‘Whoa there, Minister!’

The controversial ‘Hate Speech’ legislation completed its Second Stage debate in the Seanad this week. Speaking to us, the Minister for Justice indicated that she would not rush the Bill through the Seanad.

The Minister for Justice, Helen McEntee addressing the Seanad on Wednesday

So concerned citizens and voters have time and opportunity to make their views known in the coming fortnight. Please do so – especially to Government TD’s and Senators, and directly to the Department of Justice.

I think Minister McEntee needs to hear from you because she has got the idea that people are victims of a ‘campaign of disinformation’ by ‘certain commentators, and on social media’ … ‘especially with regard to the public consultation’.

Since she’s brought up that 2020 public consultation, I am presenting here some points of information from the Department of Justice after that consultation. I have highlighted some of the phrases in bold just to show how far the Government has departed from this consultation and its results.

The published outcomes say:

‘for this report we have chosen working definitions that reflect the real-life experiences that communities have told us they experience as hate speech and hate crime. Of course any legislative definition will need to be more precisely construed.

Thresholds for criminal hate speech in particular need to be high, to avoid any disproportionate or unnecessary impingement on these fundamental rights which every person is entitled to enjoy.’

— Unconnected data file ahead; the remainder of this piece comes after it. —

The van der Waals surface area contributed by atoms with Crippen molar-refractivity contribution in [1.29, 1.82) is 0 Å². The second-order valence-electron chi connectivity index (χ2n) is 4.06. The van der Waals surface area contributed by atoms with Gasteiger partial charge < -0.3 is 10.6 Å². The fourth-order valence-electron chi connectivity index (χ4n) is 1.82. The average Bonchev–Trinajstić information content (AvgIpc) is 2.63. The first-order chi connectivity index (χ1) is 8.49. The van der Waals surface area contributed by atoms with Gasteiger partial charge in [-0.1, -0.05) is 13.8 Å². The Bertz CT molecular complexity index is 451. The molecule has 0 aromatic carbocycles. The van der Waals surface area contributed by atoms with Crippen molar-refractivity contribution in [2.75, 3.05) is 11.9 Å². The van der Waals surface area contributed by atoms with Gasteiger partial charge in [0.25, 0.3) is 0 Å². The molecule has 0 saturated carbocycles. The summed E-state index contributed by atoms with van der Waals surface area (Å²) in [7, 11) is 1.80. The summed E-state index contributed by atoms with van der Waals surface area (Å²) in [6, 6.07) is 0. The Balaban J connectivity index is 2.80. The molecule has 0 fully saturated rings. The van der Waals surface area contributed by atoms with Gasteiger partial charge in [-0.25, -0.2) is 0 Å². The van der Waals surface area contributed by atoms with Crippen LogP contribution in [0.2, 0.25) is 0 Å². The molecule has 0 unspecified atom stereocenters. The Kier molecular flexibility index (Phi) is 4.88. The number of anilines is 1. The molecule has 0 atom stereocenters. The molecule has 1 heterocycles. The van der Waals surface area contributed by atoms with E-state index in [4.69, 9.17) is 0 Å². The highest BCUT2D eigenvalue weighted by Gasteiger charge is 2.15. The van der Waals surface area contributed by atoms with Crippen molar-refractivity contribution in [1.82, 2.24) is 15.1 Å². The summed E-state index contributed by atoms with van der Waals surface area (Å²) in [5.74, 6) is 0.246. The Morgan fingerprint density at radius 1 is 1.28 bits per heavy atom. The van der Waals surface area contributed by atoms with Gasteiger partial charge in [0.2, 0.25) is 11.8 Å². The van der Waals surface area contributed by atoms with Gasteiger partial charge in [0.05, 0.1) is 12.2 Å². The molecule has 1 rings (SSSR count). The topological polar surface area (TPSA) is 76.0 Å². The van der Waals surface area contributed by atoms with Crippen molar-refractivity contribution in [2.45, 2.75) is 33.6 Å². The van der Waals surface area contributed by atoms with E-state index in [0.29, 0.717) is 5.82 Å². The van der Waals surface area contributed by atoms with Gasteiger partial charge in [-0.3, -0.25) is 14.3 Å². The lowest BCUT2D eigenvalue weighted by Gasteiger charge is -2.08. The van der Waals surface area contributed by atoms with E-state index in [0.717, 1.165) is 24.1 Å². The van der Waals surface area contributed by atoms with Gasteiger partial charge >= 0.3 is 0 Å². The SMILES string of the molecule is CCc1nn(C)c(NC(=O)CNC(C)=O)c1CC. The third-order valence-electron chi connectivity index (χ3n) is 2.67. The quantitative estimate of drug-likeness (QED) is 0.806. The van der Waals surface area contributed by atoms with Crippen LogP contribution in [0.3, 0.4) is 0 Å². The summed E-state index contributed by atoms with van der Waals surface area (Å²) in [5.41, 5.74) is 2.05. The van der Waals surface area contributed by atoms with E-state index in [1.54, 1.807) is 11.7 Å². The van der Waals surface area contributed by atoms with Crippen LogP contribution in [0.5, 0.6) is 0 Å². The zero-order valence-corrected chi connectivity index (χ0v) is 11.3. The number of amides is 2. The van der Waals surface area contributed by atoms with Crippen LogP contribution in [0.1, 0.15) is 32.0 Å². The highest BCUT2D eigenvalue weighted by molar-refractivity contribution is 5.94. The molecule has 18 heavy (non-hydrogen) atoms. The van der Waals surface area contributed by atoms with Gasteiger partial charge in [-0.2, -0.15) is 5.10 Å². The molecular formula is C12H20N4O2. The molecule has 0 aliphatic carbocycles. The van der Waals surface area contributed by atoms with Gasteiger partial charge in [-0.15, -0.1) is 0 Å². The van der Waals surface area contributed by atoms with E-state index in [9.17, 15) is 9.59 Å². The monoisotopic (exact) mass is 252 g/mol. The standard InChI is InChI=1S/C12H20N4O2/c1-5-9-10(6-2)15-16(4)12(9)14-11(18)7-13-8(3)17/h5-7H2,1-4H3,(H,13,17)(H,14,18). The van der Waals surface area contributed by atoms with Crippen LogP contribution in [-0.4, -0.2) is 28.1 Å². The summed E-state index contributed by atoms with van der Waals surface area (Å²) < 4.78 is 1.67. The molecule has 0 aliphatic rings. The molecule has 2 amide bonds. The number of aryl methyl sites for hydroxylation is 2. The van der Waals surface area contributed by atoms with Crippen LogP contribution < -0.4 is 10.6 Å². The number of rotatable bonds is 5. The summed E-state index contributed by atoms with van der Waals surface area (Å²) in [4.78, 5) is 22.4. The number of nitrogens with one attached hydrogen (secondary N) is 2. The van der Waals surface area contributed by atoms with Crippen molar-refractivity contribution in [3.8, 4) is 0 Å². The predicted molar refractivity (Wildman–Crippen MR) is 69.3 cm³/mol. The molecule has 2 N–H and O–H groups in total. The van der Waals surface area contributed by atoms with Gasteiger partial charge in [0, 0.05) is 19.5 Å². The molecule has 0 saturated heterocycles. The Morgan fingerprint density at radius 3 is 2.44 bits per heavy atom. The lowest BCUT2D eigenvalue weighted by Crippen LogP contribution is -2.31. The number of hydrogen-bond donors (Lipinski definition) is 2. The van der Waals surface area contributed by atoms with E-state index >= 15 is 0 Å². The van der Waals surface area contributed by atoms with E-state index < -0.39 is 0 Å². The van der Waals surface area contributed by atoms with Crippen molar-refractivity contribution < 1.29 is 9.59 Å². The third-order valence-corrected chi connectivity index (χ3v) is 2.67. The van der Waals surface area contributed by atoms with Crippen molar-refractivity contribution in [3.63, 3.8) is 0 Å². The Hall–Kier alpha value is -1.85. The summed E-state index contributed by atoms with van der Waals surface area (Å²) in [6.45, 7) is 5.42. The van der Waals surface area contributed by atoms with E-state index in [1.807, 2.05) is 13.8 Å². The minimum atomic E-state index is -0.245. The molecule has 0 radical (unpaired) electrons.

The criminal law, particularly as it applies to hate speech, should always be the measure of last resort. There is no doubt that criminal legislation alone will not solve the problem of hate speech, and is not suitable for dealing with many of the milder forms.’

The Irish Council for Civil Liberties proposed:

‘Hate speech, though abhorrent, should only be outlawed in the most extreme cases such as incitement to violence.’

‘Other forms of hate speech, which might cause deep offence for example but do not reach a criminal threshold, should be combated by other means.’

only extreme forms of hate speech that might lead to acts of hostility, discrimination or violence should be criminalised.’

A number of senators informed the Minister that they had received voluminous correspondence opposing the Bill on similar grounds.

Yet, somehow, the Minister still thinks that the criminalisation of undefined ‘hatred’ is what the public wants.

Closing the debate on Wednesday, the Minister sought to reassure us that we should not fear a restriction of free expression, the lack of a definition of ‘hatred’, or worry that there is anything surreptitious about her including a radical new definition of ‘gender’ in the legislation. But words matter. Especially in criminal law. This Bill allows anyone to be subject to prosecution for undefined hate speech at a time when ordinary people are regularly accused of hatred for the political views they hold and vigorously espouse.

The Minister’s mask slipped only twice.

The first time was when she reassured us that the understanding of ‘hatred’ was the one ‘commonly understood by the judge, by the jury, by the Director of Public Prosecutions.’ Whereas last week the Minister had referred to the one ‘used by the courts, the Garda and the DPP’. So where has the Garda definition gone – you know that vague one which says ‘perceived by any person to, in whole or in part, be motivated by hostility or prejudice’? Poof! It just disappeared – or has it?

The second slip was in the Minister’s closing remark: ‘For people who perhaps are not strong and are not able to deal with some of the targeted abuse and online hatred, we need to make sure there are protections in place to support them, and that is exactly what I am trying to do here.’

It’s meant to sound kind. But it means that the fundamental right of freedom of expression is to be suppressed in response to undefined online robust abuse – as if there were an equivalence, and as if that were the purpose of the criminal law.

When good intentions are filtered through the sieves of vested interests (‘stakeholders’) the common good can suffer. The Hate Speech elements in this Bill are proof positive of this.